In this example we use ACI, a variant of the ADI instruction, that adds in the Carry Bit to bit 0 of the sum.  We use the STC (Set Carry) instruction to set the Carry Bit making it one and follow with the CMC (Complement Carry) instruction to "flip" the Carry Bit making it zero. 

Load and run the code then click Display A.  The Data LED's should display 045 octal, which is the expected result 37.  Note that the Carry Bit is cleared and did not affect the sum.  Now replace the CMC instruction at location 000 001Q with 000Q, a NOP (No Operation) instruction that does nothing except waste a little time.  Run the program again and display the result.  It should be 046Q or 38 because the Carry Bit, now set, has been added to the sum.

The ADD and ADC instructions work similarly except the value to be added to A is in one of the working registers.

ADD r    Add contents of register r to A    The contents of register r is added to the value in A with result in A.  The octal code byte for ADD is 20r.  For example, ADD H is 204Q,  "4" being the Register Reference Number for register H.
Status bits affected - Carry, Sign, Zero, Parity, Auxiliary Carry

ADC r    Add contents of register r to A with Carry    The contents of register r and the carry bit are added to the value in A with result in A.  The octal format of ADD is 21r.  For example, ADC H is 214Q. 
Status bits affected - Carry, Sign, Zero, Parity, Auxiliary Carry

Try it yourself!

Rewrite and test Examples 1 and 2 using ADD and ADC instructions respectively.  Instead of immediate values, use MVI E,v to load the data 12 into the E register then use ADD E or ADC E to complete the addition.

Something to think about!

ADD A is a valid instruction.  It is a simple way to multiply A by 2; that is, A + A = 2 * A.  Also, multiplying by 2 or doubling shifts all the bits in A one place to the left, which is another useful way of thinking of doubling.

 Subtraction with the Intel 8080.

SUB, SBB, SUI, and SBI are the subtraction counterparts to ADD, ADC, ADI, and ACI.   The minuend is in the A register and the subtrahend (value to be subtracted from the minuend) is either (1) in a working register for SUB and SBB instructions or (2) n an immediate (following) data byte for SUI and SBI instructions.  The Carry Bit in this case acts as a Borrow Bit that is set to one if the subtrahend is larger than the minuend.  SUB and SUI ignore the Borrow Bit; SBB and SBI subtract the Borrow Bit along with the subtrahend.  Let's look first at the immediate subtraction instructions SUI and SBI.

SUI v    SUI Immediate v from A    v is subtracted from the value in A with result in A.  The code for SBI is 326Q. 
Status bits affected - Carry, Sign, Zero, Parity, Auxiliary Carry

SBI v    Subtract Immediate v  from A with Carry    v and the carry bit are subtracted the value in A with result in A.  The code for SBI is 336Q.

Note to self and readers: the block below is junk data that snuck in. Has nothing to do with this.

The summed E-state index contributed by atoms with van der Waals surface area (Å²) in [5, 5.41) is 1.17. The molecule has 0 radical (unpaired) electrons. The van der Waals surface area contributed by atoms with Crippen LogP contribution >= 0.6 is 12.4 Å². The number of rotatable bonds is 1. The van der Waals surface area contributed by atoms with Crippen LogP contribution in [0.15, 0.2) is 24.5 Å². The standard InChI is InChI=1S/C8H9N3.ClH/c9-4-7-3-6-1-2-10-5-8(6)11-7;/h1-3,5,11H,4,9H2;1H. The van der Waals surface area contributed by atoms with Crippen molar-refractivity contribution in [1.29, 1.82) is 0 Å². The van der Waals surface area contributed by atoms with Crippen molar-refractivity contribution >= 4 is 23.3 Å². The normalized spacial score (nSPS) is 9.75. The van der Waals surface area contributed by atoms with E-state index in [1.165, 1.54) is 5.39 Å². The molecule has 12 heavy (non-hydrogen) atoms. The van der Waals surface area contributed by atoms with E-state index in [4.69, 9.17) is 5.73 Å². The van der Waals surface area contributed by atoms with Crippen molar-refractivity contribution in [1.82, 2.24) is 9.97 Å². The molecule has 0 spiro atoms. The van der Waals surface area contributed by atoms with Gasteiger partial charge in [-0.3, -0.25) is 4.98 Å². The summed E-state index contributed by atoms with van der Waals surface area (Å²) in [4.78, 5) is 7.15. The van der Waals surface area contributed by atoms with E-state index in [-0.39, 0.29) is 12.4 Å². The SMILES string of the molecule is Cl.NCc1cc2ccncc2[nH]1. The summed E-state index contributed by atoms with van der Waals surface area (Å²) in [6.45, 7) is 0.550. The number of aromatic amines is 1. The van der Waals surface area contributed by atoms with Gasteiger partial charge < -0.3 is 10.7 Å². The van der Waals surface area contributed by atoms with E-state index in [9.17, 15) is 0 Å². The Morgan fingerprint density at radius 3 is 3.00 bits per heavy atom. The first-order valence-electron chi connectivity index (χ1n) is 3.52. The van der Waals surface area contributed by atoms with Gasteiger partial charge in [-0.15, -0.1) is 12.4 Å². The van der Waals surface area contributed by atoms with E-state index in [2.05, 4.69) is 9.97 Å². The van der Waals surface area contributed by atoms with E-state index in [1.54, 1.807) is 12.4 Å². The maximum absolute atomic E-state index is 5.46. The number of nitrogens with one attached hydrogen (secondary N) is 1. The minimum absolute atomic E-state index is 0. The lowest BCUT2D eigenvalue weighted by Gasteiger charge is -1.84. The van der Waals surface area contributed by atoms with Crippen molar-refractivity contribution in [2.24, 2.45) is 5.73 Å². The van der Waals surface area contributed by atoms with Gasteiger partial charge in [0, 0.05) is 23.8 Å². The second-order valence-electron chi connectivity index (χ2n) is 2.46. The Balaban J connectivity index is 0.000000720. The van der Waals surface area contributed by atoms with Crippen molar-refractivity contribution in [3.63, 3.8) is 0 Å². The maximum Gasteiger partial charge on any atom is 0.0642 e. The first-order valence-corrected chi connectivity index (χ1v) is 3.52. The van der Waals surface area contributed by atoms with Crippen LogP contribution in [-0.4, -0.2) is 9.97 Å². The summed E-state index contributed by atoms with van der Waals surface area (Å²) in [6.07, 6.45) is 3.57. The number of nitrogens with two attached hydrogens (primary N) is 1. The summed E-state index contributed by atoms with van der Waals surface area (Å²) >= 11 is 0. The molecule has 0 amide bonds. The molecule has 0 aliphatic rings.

Status bits affected - Carry, Sign, Zero, Parity, Auxiliary Carry

The Intel 8080 uses two's complement arithmetic (TCA) for signed numbers.  This permits us to easily handle the addition and subtraction of negative numbers.  With TCA in an 8-bit byte, bit 7 becomes a sign bit and is lost for numeric value.  What was a 0 to 255 unsigned number range becomes a signed number range -128 to +127.  By using multi-byte TCA representation, however, the range of signed numbers can be increased to whatever is desired.  The best part of using TCA is that all variations of adding and subtracting both positive and negative numbers can be accomplished directly with the ADD/SUB group of Intel 8080 instructions.  For instance, 25 + (-18) using the ADD instruction produces the same result as 25 - (+18) using the SUB instruction.  The table below illustrates how twos complement numbers are assigned. It's not what we might think: bit 7 the sign and bits 0-6 representing 128 to give +/- 128!  Instead, it's more like a car odometer rolling forward and backward around zero.

Decimal Number TCA Binary Number
127 01 111 111
126 01 111 110
125 01 111 101
... ...
3 00 000 011
2 00 000 010
1 00 000 001
0 00 000 000
-1 11 111 111
-2 11 111 110
-3 11 111 101
... ...
-126 10 000 010
-127 10 000 001
-128 10 000 000

One nifty thing about TCA is that a number can be negated by simple complementing it and adding 1.  Take -126 = 10 000 010.  For -(-126), complement each bit giving 01 111 101 then add 1.  We get 01 111 110, the expected result 126 from the above table.

Try it!

Example 3 - Create and test code that subtracts a value using SUI v.

000 000    076    MVI A, 25    25gA
000 001    031                          25=031Q
000 002    326    SUI 18          A-12gA
000 003    014                         12=014Q
000 004    166    HLT              Halt execution